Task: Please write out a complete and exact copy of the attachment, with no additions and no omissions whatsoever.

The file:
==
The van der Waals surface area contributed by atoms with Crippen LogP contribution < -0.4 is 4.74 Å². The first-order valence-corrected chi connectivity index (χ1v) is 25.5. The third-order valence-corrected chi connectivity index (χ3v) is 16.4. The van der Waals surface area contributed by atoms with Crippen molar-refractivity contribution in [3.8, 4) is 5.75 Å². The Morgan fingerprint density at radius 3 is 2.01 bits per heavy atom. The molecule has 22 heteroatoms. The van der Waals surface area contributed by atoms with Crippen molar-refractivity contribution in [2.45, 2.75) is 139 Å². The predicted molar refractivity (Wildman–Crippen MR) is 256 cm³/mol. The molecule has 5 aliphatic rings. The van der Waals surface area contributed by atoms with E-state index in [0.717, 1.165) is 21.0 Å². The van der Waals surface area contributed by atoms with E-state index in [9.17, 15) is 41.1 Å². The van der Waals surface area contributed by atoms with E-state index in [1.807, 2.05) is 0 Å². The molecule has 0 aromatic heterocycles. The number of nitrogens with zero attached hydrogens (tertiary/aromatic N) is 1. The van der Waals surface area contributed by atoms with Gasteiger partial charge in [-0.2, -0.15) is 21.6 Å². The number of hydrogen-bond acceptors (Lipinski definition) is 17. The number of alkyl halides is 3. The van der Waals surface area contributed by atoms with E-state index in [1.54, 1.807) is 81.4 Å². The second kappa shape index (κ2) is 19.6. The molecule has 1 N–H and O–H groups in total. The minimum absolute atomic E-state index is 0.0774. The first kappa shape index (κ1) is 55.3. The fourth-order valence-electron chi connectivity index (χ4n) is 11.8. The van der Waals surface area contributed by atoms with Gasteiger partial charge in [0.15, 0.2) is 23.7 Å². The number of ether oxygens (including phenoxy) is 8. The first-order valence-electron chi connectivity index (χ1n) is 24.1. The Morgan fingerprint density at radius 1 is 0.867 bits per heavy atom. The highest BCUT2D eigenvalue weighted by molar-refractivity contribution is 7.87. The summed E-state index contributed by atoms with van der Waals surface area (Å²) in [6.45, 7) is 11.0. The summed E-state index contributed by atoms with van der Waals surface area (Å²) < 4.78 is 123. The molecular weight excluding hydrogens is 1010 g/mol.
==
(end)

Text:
The van der Waals surface area contributed by atoms with Crippen LogP contribution < -0.4 is 4.74 Å². The first-order valence-corrected chi connectivity index (χ1v) is 25.5. The third-order valence-corrected chi connectivity index (χ3v) is 16.4. The van der Waals surface area contributed by atoms with Crippen molar-refractivity contribution in [3.8, 4) is 5.75 Å². The Morgan fingerprint density at radius 3 is 2.01 bits per heavy atom. The molecule has 22 heteroatoms. The van der Waals surface area contributed by atoms with Crippen molar-refractivity contribution in [2.45, 2.75) is 139 Å². The predicted molar refractivity (Wildman–Crippen MR) is 256 cm³/mol. The molecule has 5 aliphatic rings. The van der Waals surface area contributed by atoms with E-state index in [0.717, 1.165) is 21.0 Å². The van der Waals surface area contributed by atoms with E-state index in [9.17, 15) is 41.1 Å². The van der Waals surface area contributed by atoms with E-state index in [1.807, 2.05) is 0 Å². The molecule has 0 aromatic heterocycles. The number of nitrogens with zero attached hydrogens (tertiary/aromatic N) is 1. The van der Waals surface area contributed by atoms with Gasteiger partial charge in [-0.2, -0.15) is 21.6 Å². The number of hydrogen-bond acceptors (Lipinski definition) is 17. The number of alkyl halides is 3. The van der Waals surface area contributed by atoms with E-state index in [1.54, 1.807) is 81.4 Å². The second kappa shape index (κ2) is 19.6. The molecule has 1 N–H and O–H groups in total. The minimum absolute atomic E-state index is 0.0774. The first kappa shape index (κ1) is 55.3. The fourth-order valence-electron chi connectivity index (χ4n) is 11.8. The van der Waals surface area contributed by atoms with Gasteiger partial charge in [0.15, 0.2) is 23.7 Å². The number of ether oxygens (including phenoxy) is 8. The first-order valence-electron chi connectivity index (χ1n) is 24.1. The Morgan fingerprint density at radius 1 is 0.867 bits per heavy atom. The highest BCUT2D eigenvalue weighted by molar-refractivity contribution is 7.87. The summed E-state index contributed by atoms with van der Waals surface area (Å²) in [6.45, 7) is 11.0. The summed E-state index contributed by atoms with van der Waals surface area (Å²) < 4.78 is 123. The molecular weight excluding hydrogens is 1010 g/mol.